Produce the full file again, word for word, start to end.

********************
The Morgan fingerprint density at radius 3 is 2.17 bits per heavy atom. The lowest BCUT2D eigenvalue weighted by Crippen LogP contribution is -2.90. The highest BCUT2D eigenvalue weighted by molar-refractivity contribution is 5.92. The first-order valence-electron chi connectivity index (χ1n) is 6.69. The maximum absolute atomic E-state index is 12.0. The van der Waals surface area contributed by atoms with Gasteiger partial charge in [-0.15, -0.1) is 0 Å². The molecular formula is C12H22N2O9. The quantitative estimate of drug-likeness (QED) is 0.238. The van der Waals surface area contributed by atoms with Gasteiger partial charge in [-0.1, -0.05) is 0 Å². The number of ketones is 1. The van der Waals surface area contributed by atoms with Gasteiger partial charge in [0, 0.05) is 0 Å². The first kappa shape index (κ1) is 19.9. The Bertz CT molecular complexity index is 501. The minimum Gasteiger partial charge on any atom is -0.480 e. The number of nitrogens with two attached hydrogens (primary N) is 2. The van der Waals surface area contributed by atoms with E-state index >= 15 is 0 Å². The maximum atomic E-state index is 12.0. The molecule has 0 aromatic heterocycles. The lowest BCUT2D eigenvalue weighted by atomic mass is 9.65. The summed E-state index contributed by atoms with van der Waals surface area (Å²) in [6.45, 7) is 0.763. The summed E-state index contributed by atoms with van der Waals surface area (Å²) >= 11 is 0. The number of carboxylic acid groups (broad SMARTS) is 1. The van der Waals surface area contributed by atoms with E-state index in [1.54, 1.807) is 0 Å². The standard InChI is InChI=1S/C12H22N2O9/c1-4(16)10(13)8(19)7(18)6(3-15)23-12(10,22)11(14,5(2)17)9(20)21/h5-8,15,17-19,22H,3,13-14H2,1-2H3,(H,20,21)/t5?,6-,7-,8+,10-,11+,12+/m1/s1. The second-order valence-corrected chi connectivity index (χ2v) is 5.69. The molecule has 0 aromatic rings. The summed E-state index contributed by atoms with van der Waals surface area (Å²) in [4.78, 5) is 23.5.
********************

The Morgan fingerprint density at radius 3 is 2.17 bits per heavy atom. The lowest BCUT2D eigenvalue weighted by Crippen LogP contribution is -2.90. The highest BCUT2D eigenvalue weighted by molar-refractivity contribution is 5.92. The first-order valence-electron chi connectivity index (χ1n) is 6.69. The maximum absolute atomic E-state index is 12.0. The van der Waals surface area contributed by atoms with Gasteiger partial charge in [-0.15, -0.1) is 0 Å². The molecular formula is C12H22N2O9. The quantitative estimate of drug-likeness (QED) is 0.238. The van der Waals surface area contributed by atoms with Gasteiger partial charge in [-0.1, -0.05) is 0 Å². The number of ketones is 1. The van der Waals surface area contributed by atoms with Gasteiger partial charge in [0, 0.05) is 0 Å². The first kappa shape index (κ1) is 19.9. The Bertz CT molecular complexity index is 501. The minimum Gasteiger partial charge on any atom is -0.480 e. The number of nitrogens with two attached hydrogens (primary N) is 2. The van der Waals surface area contributed by atoms with E-state index >= 15 is 0 Å². The maximum atomic E-state index is 12.0. The molecule has 0 aromatic heterocycles. The lowest BCUT2D eigenvalue weighted by atomic mass is 9.65. The summed E-state index contributed by atoms with van der Waals surface area (Å²) in [6.45, 7) is 0.763. The summed E-state index contributed by atoms with van der Waals surface area (Å²) >= 11 is 0. The number of carboxylic acid groups (broad SMARTS) is 1. The van der Waals surface area contributed by atoms with E-state index in [1.54, 1.807) is 0 Å². The standard InChI is InChI=1S/C12H22N2O9/c1-4(16)10(13)8(19)7(18)6(3-15)23-12(10,22)11(14,5(2)17)9(20)21/h5-8,15,17-19,22H,3,13-14H2,1-2H3,(H,20,21)/t5?,6-,7-,8+,10-,11+,12+/m1/s1. The second-order valence-corrected chi connectivity index (χ2v) is 5.69. The molecule has 0 aromatic rings. The summed E-state index contributed by atoms with van der Waals surface area (Å²) in [4.78, 5) is 23.5.